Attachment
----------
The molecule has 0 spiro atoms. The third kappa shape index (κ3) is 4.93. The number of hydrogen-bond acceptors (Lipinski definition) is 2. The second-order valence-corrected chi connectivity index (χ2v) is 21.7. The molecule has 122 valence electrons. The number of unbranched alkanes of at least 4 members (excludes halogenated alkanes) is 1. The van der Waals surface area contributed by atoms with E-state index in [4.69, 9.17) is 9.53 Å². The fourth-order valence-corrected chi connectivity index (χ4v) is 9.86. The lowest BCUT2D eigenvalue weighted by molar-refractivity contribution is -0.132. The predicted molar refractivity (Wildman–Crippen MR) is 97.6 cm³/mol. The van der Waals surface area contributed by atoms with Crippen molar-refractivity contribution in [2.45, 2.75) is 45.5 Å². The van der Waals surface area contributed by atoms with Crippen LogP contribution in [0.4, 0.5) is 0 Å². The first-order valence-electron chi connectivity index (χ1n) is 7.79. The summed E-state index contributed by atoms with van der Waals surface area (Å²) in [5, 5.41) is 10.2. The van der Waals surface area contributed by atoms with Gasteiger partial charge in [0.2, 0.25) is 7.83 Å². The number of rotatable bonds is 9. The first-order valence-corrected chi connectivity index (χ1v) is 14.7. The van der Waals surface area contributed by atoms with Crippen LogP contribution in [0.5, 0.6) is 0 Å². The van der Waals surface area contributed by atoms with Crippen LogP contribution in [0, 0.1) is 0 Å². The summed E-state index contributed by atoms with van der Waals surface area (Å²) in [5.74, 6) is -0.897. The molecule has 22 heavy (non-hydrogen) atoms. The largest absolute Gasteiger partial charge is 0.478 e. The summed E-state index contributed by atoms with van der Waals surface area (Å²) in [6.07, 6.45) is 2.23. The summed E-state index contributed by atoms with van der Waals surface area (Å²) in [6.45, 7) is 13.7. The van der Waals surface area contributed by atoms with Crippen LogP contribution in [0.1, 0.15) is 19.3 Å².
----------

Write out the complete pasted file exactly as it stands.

The molecule has 0 spiro atoms. The third kappa shape index (κ3) is 4.93. The number of hydrogen-bond acceptors (Lipinski definition) is 2. The second-order valence-corrected chi connectivity index (χ2v) is 21.7. The molecule has 122 valence electrons. The number of unbranched alkanes of at least 4 members (excludes halogenated alkanes) is 1. The van der Waals surface area contributed by atoms with E-state index in [4.69, 9.17) is 9.53 Å². The fourth-order valence-corrected chi connectivity index (χ4v) is 9.86. The lowest BCUT2D eigenvalue weighted by molar-refractivity contribution is -0.132. The predicted molar refractivity (Wildman–Crippen MR) is 97.6 cm³/mol. The van der Waals surface area contributed by atoms with Crippen molar-refractivity contribution in [2.45, 2.75) is 45.5 Å². The van der Waals surface area contributed by atoms with Crippen LogP contribution in [0.4, 0.5) is 0 Å². The first-order valence-electron chi connectivity index (χ1n) is 7.79. The summed E-state index contributed by atoms with van der Waals surface area (Å²) in [5, 5.41) is 10.2. The van der Waals surface area contributed by atoms with Gasteiger partial charge in [0.2, 0.25) is 7.83 Å². The number of rotatable bonds is 9. The first-order valence-corrected chi connectivity index (χ1v) is 14.7. The van der Waals surface area contributed by atoms with Crippen LogP contribution in [0.5, 0.6) is 0 Å². The van der Waals surface area contributed by atoms with Crippen LogP contribution in [0, 0.1) is 0 Å². The summed E-state index contributed by atoms with van der Waals surface area (Å²) in [5.74, 6) is -0.897. The molecule has 22 heavy (non-hydrogen) atoms. The largest absolute Gasteiger partial charge is 0.478 e. The summed E-state index contributed by atoms with van der Waals surface area (Å²) in [6.07, 6.45) is 2.23. The summed E-state index contributed by atoms with van der Waals surface area (Å²) in [6.45, 7) is 13.7. The van der Waals surface area contributed by atoms with Crippen LogP contribution in [0.1, 0.15) is 19.3 Å².